Antonín Dvořák, Piano Trio No. 2 in G Minor, Op. 26, B. 56

Antonín Dvořák (1841-1904)

Piano Trio No. 2 in G Minor, Op. 26, B. 56

Antonín DvořákDvořák composed four piano trios, each more famous than its predecessor concluding with his most celebrated final trio known by the nickname “Dumky”. The prior in F minor is a muscular, serious trio drawing comparisons with Brahms, a contemporary and friend only eight years older. Dvořák’s even earlier second Piano Trio in G Minor, Op. 26 is much more rarely programmed, crowded out by its more familiar successors, but it is a very fine piano trio imbued with Dvorak’s vivid musical personality: Color, warmth, lyricism, melancholy, lively dance, Slavic folk elements and artful craft abound. His already masterful skills wielded confidently display a mature composer in fine form.

Yet, as Dvořák began this trio early in 1876, he was a thirty-five-year-old unknown provincial composer. He had just applied to a commission in Vienna that granted funds to struggling artists and caught the attention of two prominent boards members, Eduard Hanslick and Johannes Brahms, both of whom found promising talent in Dvorak’s submissions and awarded him the highest amount allowable. With new funding, an ongoing connection with Brahms and his publisher, and a fresh creative impetus yielding several winning works in short order, within the next year or so, Dvorak would achieve international fame.

Meanwhile, Dvořák had little means for his young family comprising a one-year-old son and his pregnant wife. In August of 1875 Dvořák lost his newborn daughter Josefa who died after just a few days of life. This trio became his first new composition following the tragedy and it initiated a creative spurt whose output some have called tellingly tinged with pain and sorrow. Curiously, Dvorak chose the key of G Minor for this trio, the same used by his compatriot and mentor Bedřich Smetana in his piano trio of some twenty years earlier commemorating the death of his own daughter in a most explicit elegiac fashion. Though Dvořák left no specific indications of his inspiration or expression intent, this trio is thought to convey a dark sorrow with flashes of rage as well as deeply felt, graceful compassion, particularly in the first three movements. With the finale, Dvořák shifts the mood to bright play and sunny dance dispelling any lingering shadow. Eventually, an ever more famous and materially successful Dvořák would produce seven more children, six of whom survived into adulthood.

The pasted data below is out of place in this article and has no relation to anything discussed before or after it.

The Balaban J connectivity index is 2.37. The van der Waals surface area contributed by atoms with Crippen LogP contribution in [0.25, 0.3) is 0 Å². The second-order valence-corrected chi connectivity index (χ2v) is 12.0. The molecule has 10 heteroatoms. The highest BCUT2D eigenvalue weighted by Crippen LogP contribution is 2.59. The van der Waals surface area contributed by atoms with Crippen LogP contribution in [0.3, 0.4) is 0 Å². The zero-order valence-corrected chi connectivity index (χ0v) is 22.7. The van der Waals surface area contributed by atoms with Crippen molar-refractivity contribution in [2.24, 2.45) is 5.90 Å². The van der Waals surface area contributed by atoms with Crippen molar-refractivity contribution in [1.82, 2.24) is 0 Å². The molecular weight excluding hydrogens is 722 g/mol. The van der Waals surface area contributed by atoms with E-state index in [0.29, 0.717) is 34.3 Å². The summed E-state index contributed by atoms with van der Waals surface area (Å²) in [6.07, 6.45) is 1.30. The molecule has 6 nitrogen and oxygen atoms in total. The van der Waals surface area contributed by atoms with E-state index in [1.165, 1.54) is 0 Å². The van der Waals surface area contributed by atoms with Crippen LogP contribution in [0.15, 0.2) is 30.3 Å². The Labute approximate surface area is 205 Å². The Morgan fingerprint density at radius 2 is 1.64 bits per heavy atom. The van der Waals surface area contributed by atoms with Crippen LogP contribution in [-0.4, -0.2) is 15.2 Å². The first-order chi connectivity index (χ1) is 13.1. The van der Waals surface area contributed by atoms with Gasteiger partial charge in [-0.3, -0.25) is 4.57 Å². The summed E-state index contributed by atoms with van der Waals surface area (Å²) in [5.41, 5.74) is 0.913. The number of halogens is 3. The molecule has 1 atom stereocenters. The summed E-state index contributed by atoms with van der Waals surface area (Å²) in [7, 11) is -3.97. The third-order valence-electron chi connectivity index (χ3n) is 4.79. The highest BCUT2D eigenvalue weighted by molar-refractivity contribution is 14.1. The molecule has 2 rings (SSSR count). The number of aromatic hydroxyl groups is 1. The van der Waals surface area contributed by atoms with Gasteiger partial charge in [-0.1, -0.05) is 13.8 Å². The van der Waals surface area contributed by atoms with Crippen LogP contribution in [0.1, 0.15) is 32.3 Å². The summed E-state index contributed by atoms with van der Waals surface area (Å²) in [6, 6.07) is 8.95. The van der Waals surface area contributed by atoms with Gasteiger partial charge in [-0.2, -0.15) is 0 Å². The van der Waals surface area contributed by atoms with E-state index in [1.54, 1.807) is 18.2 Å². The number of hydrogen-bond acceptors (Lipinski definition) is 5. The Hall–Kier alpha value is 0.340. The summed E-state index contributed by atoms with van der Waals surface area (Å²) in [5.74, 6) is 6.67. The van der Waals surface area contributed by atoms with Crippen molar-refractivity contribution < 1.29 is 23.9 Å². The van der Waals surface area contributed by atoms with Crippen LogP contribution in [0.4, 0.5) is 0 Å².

The trio offers a full-scale, four-movement program reflecting the weighty legacy of trios from Beethoven, Schubert, Mendelssohn, etc. yet, in 1876, only one so far by Brahms. The opening is a sprawling, ambitious sonata form definitely flavored by Slavic melodic modes, undulating gestures and colorful, folk-inspired textures that would characterize much of his mature work. The opening phrases vividly presage the “Dumky” trio. With an artful economy of key motives and rhythmic signatures (perhaps three key musical genes), Dvořák spins a long narrative that swirls and flickers between dark and light with surprising transformations. Contrasting sections are strongly punctuated by a recurring motto of two fierce chords.

By contrast, the second movement is slow, spacious and singing, a singularly beautiful and tender lullaby that leans towards lament with its passing pathos, mildly eerie atmospheres and its wistfully wandering modulations. It concludes quietly, softly glowing in the major mode. Back in G Minor, the third movement scherzo gallops resolutely, urgently, with a rhythmic drive whose almost breathless phrases unsettle in their groups of five measures of threes, odd, uneven. The drive becomes keening as staggered lines imitate each other in canon. A little “tail” section curiously recasts the theme in two rather than three counts for a noteworthy effect. A brighter, milder trio transforms any fleeting suggestion of Brahms into one of unmistakable Dvořák.

With the finale, Dvořák pulls us out of any lingering despair with humor, curiosity, a touch of manic fugato and a gay swatch of lively dance. The rondo begins almost like a bombastic satire of Schumann, hushes into a suspenseful, quirky theme, tiptoeing chromatically until it bursts into a polka or catches fire in a fugue. Slowly but definitively, G Minor morphs into G Major and the trio ends in jovial triumph, far from its somber beginnings.

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